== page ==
Pew report: Teenage texting up, epic phone calls down

Los Angeles Times

The summer after seventh grade, Danny Fleming and I spent an uninterrupted seven hours on the phone together -- our personal record.

He had three-way calling, so we got some other people into the mix, but Danny and I were the constant. We watched the entire “Heathers” movie over the course of that phone call, and he might have read me a whole book of fart jokes too.

Those were the days!

But the epic teenage telephone call may be a thing of the past. A new report by the Pew Research Center’s Internet and American Life Project has found that as the frequency of teenage texting continues to increase, teen use of the phone is on a significant downslide.


Kids, you don’t know what you are missing!

In interviews with 799 teenagers ages 12 to 17, researchers found that 63% of teens say they exchange text messages with friends every day, while only 29% say they talk daily with friends on a cellphone.

As for the land line, it appears to be disappearing from the teenage communication repertoire entirely: Only 14% say they talk to friends on land lines every day, and nearly 31% said they never talk to friends on a land line.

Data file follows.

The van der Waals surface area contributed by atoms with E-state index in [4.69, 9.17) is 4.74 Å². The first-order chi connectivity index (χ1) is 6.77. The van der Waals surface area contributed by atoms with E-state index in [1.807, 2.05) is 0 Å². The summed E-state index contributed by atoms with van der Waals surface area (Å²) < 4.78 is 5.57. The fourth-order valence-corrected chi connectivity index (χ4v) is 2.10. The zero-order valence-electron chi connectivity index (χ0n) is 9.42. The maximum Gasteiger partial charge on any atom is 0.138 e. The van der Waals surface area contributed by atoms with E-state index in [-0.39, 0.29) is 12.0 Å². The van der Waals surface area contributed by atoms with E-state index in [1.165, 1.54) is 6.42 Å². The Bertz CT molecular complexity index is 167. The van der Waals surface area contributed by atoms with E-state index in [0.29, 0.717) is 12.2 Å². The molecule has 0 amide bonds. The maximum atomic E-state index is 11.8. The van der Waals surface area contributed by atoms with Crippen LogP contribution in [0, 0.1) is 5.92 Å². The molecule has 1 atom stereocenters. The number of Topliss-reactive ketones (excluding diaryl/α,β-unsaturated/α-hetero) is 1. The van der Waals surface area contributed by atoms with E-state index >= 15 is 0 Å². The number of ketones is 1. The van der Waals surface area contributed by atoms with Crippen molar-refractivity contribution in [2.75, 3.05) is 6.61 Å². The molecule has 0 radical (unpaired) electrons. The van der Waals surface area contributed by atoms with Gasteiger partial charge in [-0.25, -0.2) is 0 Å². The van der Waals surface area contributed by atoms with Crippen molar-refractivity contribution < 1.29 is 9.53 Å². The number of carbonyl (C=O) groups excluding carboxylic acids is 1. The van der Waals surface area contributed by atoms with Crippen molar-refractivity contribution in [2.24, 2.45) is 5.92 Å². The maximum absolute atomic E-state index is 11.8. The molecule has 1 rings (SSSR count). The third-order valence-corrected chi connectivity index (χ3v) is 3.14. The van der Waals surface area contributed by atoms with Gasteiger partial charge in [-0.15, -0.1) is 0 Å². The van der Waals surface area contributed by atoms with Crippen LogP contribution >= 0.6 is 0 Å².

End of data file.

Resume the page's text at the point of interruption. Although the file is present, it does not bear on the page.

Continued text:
At the same time, the amount of texts that teens send is growing. The median number (midpoint in the user sample) of texts sent on a typical day by teens 12 to 17 is now 60, up from 50 in 2009.


And for girls, that median number is 100.

This came as no surprise to one colleague who said his teenage daughter averaged a total of 6,000 texts a month. He said his phone bill, which included a physical record of each of those texts, was 25 pages long.

According to the report, the frequency with which kids are texting has not changed from 2009 for white teens but has grown considerably for black teens, who are sending a median of 80 texts a day (up from 60 in 2009), and Hispanic kids, who are sending a median of 100 texts a day.

Instant Messaging, which was a popular form of teen communication in the last decade, has also seen a major decline. Only 22% of teens say they use the service on a daily basis.


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Pew report: Teenage texting up, epic phone calls down